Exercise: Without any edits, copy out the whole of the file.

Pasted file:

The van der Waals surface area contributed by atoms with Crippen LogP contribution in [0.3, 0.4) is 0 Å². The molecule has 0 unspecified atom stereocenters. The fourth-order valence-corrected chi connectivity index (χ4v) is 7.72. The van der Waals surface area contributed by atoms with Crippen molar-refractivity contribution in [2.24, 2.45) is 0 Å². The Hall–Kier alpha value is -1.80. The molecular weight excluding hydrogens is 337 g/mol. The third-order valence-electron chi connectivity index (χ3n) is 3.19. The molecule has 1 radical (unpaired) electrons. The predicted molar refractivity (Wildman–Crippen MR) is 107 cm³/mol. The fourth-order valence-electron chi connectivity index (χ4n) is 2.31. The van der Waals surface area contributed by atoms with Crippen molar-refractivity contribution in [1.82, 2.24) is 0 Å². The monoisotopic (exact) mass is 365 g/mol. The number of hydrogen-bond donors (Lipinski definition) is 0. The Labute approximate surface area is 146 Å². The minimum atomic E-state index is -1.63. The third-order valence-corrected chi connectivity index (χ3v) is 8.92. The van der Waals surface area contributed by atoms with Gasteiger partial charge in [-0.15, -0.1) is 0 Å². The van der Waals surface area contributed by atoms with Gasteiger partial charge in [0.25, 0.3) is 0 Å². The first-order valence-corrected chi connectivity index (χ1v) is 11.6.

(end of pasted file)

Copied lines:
The van der Waals surface area contributed by atoms with Crippen LogP contribution in [0.3, 0.4) is 0 Å². The molecule has 0 unspecified atom stereocenters. The fourth-order valence-corrected chi connectivity index (χ4v) is 7.72. The van der Waals surface area contributed by atoms with Crippen molar-refractivity contribution in [2.24, 2.45) is 0 Å². The Hall–Kier alpha value is -1.80. The molecular weight excluding hydrogens is 337 g/mol. The third-order valence-electron chi connectivity index (χ3n) is 3.19. The molecule has 1 radical (unpaired) electrons. The predicted molar refractivity (Wildman–Crippen MR) is 107 cm³/mol. The fourth-order valence-electron chi connectivity index (χ4n) is 2.31. The van der Waals surface area contributed by atoms with Crippen molar-refractivity contribution in [1.82, 2.24) is 0 Å². The monoisotopic (exact) mass is 365 g/mol. The number of hydrogen-bond donors (Lipinski definition) is 0. The Labute approximate surface area is 146 Å². The minimum atomic E-state index is -1.63. The third-order valence-corrected chi connectivity index (χ3v) is 8.92. The van der Waals surface area contributed by atoms with Gasteiger partial charge in [-0.15, -0.1) is 0 Å². The van der Waals surface area contributed by atoms with Gasteiger partial charge in [0.25, 0.3) is 0 Å². The first-order valence-corrected chi connectivity index (χ1v) is 11.6.